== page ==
Yazoo County school officials gave the green light last week to preliminary redistricting work in the county's five school districts.
In their Oct. 6 meeting, the school board heard Bill Rigby of Holland and Rigby Political Redistricting Consulting say that, judging by 2010 census figures, it's time to consider redrawing local school district maps.
“The county is split up into five districts, and they are all supposed to have the same number of people,” Rigby began. “That's the one-person-one-vote rule. I don't know why they do it with total population; not voting-age population instead of registered voters. It's more about representing the people than getting votes.”
Rigby said that due to the 2010 census and a 2006 memorandum of understanding between the city and the county, the population figures inside the district boundaries have changed since the last redistricting in 2004.
“What you're looking for is if you're within the 10 percent variance between the lowest populated district and the highest populated district,” he explained. “Our problem is that we have a 20.52 variance where we should only have 10 percent or less.”
Using District 2 as an example, Rigby said that district's population count of 2,912 places the variance at 11.29, which means that school board member is representing too many people. With District 3's population of 2,375 and a variance of 9.23, that school board member is not representing enough people.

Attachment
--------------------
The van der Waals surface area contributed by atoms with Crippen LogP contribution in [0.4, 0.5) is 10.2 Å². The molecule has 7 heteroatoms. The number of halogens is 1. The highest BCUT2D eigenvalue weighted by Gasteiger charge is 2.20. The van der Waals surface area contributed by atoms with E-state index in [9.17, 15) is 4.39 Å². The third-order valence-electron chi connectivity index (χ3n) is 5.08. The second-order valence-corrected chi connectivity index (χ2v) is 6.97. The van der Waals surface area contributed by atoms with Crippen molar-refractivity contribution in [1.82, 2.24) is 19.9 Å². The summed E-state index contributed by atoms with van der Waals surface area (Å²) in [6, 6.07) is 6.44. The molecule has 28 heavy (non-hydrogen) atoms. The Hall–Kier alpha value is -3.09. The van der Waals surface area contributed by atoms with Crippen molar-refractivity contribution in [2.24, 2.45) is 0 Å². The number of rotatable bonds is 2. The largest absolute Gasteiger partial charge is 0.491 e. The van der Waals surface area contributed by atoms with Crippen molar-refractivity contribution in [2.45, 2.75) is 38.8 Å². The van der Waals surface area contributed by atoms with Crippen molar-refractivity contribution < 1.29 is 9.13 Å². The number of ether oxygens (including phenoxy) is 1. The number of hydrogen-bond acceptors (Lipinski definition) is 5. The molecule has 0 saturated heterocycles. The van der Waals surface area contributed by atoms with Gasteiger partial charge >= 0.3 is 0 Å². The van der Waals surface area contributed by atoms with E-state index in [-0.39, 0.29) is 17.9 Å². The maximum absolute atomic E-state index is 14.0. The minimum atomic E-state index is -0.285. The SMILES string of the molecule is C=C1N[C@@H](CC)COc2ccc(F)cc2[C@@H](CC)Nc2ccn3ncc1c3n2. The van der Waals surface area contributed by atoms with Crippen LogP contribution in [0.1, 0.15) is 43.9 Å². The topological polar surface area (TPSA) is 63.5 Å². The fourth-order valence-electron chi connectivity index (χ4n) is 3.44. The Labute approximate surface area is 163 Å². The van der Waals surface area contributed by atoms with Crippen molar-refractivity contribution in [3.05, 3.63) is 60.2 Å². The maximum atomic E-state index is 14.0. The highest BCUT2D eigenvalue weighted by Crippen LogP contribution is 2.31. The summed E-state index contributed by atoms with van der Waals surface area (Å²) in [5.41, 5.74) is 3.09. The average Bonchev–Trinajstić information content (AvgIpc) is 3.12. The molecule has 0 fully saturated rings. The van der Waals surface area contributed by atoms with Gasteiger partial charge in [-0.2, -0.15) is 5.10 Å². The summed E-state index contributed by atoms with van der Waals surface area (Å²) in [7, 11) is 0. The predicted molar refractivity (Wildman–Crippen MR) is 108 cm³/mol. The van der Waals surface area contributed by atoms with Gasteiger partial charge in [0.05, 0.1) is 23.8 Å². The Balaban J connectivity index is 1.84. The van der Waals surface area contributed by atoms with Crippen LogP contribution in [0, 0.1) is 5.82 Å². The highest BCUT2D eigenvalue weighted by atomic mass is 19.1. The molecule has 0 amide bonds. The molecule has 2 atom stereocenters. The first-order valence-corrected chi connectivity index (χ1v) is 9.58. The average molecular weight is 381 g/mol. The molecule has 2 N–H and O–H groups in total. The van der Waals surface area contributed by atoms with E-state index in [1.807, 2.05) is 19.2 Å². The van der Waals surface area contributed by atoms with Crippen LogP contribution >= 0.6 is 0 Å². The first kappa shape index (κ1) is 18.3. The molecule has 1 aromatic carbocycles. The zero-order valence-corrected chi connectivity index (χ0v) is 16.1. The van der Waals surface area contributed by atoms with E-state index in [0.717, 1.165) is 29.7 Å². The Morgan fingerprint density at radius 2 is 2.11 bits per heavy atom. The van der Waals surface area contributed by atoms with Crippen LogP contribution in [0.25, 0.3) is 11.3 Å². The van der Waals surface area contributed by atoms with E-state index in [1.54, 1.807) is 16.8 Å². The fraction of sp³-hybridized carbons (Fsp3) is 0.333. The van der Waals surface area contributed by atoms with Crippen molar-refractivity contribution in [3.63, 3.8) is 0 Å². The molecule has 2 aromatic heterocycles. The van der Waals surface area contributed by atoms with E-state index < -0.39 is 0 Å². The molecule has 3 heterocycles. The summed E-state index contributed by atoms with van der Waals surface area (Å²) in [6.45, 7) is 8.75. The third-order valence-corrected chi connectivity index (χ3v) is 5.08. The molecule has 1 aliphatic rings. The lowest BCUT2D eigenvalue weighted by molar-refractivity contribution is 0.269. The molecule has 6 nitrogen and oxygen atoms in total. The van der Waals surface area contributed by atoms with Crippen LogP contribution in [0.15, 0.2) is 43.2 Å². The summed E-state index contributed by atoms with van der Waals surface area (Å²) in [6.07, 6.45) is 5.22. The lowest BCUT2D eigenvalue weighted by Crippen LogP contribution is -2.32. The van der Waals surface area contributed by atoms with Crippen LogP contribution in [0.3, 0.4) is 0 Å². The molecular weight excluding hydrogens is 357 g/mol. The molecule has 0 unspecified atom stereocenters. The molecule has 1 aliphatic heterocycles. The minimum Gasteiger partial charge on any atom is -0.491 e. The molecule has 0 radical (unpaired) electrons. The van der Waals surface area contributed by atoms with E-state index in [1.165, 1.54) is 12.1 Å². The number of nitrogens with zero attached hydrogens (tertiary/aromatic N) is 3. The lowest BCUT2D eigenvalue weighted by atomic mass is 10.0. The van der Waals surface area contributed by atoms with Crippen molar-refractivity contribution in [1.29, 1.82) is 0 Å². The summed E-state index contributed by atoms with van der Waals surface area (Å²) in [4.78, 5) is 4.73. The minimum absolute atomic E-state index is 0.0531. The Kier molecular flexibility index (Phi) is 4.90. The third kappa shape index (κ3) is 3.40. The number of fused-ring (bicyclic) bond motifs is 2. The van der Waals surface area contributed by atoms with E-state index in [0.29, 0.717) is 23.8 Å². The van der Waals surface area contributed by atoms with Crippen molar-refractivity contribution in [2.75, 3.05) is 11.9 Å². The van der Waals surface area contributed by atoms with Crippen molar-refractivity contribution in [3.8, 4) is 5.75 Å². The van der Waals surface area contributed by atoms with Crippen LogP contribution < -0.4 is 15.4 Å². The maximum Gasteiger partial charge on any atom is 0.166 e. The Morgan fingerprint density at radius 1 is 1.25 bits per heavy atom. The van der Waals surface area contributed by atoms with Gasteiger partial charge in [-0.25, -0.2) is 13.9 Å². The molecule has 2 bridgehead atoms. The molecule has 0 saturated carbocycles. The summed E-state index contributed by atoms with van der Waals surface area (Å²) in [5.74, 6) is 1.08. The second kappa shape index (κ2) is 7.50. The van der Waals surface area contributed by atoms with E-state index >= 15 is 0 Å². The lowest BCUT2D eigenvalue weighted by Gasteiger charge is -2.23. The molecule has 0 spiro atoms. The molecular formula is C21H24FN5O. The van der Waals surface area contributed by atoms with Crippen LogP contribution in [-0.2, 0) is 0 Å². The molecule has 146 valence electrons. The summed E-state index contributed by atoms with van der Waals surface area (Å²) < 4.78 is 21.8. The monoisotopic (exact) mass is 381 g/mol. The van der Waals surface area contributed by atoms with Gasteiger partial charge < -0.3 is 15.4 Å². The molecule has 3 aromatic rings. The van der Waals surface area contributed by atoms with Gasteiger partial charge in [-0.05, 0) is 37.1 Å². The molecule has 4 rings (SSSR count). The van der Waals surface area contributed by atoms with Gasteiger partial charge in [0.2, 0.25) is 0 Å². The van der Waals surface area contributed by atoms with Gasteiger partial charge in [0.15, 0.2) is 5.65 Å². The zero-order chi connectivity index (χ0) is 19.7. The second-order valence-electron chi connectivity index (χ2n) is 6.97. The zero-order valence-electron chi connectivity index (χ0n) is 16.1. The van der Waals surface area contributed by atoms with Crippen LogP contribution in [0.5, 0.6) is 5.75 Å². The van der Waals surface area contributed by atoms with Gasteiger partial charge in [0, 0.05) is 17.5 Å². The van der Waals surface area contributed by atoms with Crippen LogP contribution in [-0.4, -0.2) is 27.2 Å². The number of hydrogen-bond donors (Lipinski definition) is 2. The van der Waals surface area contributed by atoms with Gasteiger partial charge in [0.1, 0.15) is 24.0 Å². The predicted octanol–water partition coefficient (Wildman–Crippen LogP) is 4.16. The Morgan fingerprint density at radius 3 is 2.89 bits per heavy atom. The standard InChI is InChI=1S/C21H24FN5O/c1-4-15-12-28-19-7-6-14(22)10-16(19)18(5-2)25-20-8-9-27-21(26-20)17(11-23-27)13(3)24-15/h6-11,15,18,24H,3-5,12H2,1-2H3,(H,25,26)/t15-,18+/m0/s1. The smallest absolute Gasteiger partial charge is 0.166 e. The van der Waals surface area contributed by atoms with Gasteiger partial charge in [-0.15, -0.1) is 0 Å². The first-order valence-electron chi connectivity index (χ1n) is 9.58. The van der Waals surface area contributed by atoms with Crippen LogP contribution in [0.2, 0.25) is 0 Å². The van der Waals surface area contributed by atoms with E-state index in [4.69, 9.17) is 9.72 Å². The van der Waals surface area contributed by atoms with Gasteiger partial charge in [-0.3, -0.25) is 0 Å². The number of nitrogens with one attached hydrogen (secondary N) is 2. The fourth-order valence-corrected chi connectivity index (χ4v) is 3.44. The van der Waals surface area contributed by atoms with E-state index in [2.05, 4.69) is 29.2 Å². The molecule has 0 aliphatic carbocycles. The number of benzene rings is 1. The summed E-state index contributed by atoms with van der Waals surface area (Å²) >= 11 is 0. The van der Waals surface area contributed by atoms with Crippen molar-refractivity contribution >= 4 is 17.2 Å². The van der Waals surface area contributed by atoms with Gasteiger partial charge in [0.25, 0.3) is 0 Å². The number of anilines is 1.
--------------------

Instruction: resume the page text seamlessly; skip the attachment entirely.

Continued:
“So, the people in (District 3) are over represented, and those in (District 2) are under represented,” he said. “To keep everything fair, you redistrict.”
Rigby said another reason to redistrict is to avoid litigation.
“Somebody out there – and they like to do it – will sue you because you're not following Section 5 of the Voting Rights Act and you have inequal districts … and they will sue you,” he said. “It's a lot less expensive to redistrict to redistrict than to defend a lawsuit.”
Trustee Larry Walls cited a recent incident in which the updated map was not supplied to the Yazoo County Circuit Clerk's office, thereby causing confusion when an individual running for a seat on the county school board learned that he was living in the wrong district.
Rigby said he could prepare the materials for the redistricting for “less than $5,000 easy.”
According to information Rigby distributed during the meeting, with a total population among the five school districts, the ideal population in each district would be 2,617.
Currently, district one has 2,497 residents with 2,151 being white, 274 being black and 72 being other. In district one, there are 1,850 voting age residents with 1,608 being white, 197 being black and 45 others.
District two has 2,912 residents with 2,017 being white, 869 being black and 35 being other. In district two, there are 2,206 voting age residents with 1,560 being white, 634 being black and 12 other.
District three has 2,375 residents with 1,630 being white, 714 being black and 31 other. The district has 1,773 voting-age residents with 1,241 being white, 511 being black and 21 other.
District four has 2,626 residents with 1,000 being white, 1,607 being black and 19 others. The district has 1,983 voting-age residents with 842 being white, 1,129 being black and 12 other.
District five has 2,673 residents with 1,251 being white, 1,365 being black and 57 other. The district has 1,886 voting-age residents with 1,004 being white, 844 being black and 38 other.
All five districts contain 8,049 white residents; 4,820 black residents; and 214 other. There is a total of 9,698 voting-age residents with 6,255 being white; 3,315 being black; and 128 being other.